Supreme Court's failure to determine 'irreparable corruption' in juvenile case risks ignoring precedent, ABA says in brief
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In an amicus brief filed Friday, the ABA urged the U.S. Supreme Court to reverse a judgment against a Mississippi man who is serving life in prison without parole because the sentencing court failed to determine whether the crime he committed as a juvenile reflected "transient immaturity" or "irreparable corruption."
In its brief, the ABA contends that under the Supreme Court’s decisions in Miller v. Alabama and Montgomery v. Louisiana, the Eighth Amendment permits life-without-parole sentences for juveniles in only rare cases. The association adds that a ruling in this case that prohibits states from circumventing the court’s earlier decisions would be consistent with the rule of law.
“A sentencing court’s failure to decide whether the juvenile defendant before it is among those rare children whose crimes reflect irreparable corruption carries the too great risk that this Court’s substantive constitutional rule in Miller will go unheeded,” the ABA writes.
According to his petition, Brett Jones was 15 when he killed his grandfather in 2004. He was living with his grandparents at the time and had argued with his grandfather about his girlfriend being in his bedroom. When they fought again later, Jones stabbed his grandfather eight times with a knife.
A Lee County jury rejected Jones’ claim of self-defense, finding him guilty, and the circuit court sentenced him to life in prison without parole.
After the Supreme Court decided Miller in 2012, the Mississippi Supreme Court vacated Jones’ sentence and remanded his case for a new sentencing hearing. He states in his petition that even though his defense provided evidence through six witnesses that he had been abused, suffered from several mental health conditions and expressed remorse for his actions, the circuit court again sentenced him to life in prison without parole.
Jones appealed to the Mississippi Court of Appeals, which rejected his argument that the sentencing judge only focused on the nature of his crime and did not determine whether he was “irretrievably depraved, irreparably corrupt, or permanently incorrigible.” He then appealed to the Mississippi Supreme Court, which decided 5-4 to dismiss his petition.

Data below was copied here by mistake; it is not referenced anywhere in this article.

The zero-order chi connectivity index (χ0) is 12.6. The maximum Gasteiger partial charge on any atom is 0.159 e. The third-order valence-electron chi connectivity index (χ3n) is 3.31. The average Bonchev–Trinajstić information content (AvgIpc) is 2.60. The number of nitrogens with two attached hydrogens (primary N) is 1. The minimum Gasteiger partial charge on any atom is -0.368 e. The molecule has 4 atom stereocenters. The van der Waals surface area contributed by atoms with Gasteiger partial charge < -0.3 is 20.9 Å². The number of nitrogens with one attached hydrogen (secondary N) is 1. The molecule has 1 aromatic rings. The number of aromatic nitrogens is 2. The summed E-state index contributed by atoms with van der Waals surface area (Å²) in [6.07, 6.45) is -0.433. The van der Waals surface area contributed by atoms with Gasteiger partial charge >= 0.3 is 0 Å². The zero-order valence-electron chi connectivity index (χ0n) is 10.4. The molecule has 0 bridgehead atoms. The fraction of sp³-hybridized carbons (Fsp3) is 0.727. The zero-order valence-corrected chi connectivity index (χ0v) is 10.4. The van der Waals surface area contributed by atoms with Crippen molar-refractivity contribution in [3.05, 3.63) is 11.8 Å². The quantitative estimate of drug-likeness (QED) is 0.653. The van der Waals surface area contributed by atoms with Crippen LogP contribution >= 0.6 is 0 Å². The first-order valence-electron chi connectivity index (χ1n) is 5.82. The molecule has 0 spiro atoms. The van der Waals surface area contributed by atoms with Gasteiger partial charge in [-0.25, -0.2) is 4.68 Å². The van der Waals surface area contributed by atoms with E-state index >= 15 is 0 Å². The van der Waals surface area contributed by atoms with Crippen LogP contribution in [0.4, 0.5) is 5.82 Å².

The ABA says in its brief that to comply with Miller and follow the rule of law, the Supreme Court “should impose a guardrail on the states’ discretion to design their own procedures” by requiring the sentencing authority to ask and answer the question of whether a juvenile defendant’s crime reflects permanent incorrigibility.
“Sentencing courts can answer that essential question by make a finding on the record of permanent incorrigibility—indeed, that is the best way to ensure adherence to the holding of Miller and Montgomery,” the ABA continues. “Alternatively, states may assign the prosecution the burden of rebutting a presumption against permanent incorrigibility.
“Regardless, states still will retain considerable leeway in the ‘task of developing appropriate ways to enforce the constitutional restriction upon [their] execution of sentences.’”
The association has filed amicus briefs to protect children in the juvenile justice system in several cases, including Miller and Montgomery, which held in 2016 that Miller applies retroactively. It also recently filed an amicus brief in Mathena v. Malvo, a case that considered a similar issue but was dismissed after a new Virginia law made juvenile offenders eligible for parole after 20 years.
The Supreme Court granted certiorari in Jones v. Mississippi in March after that case’s dismissal. Oral arguments have not been scheduled.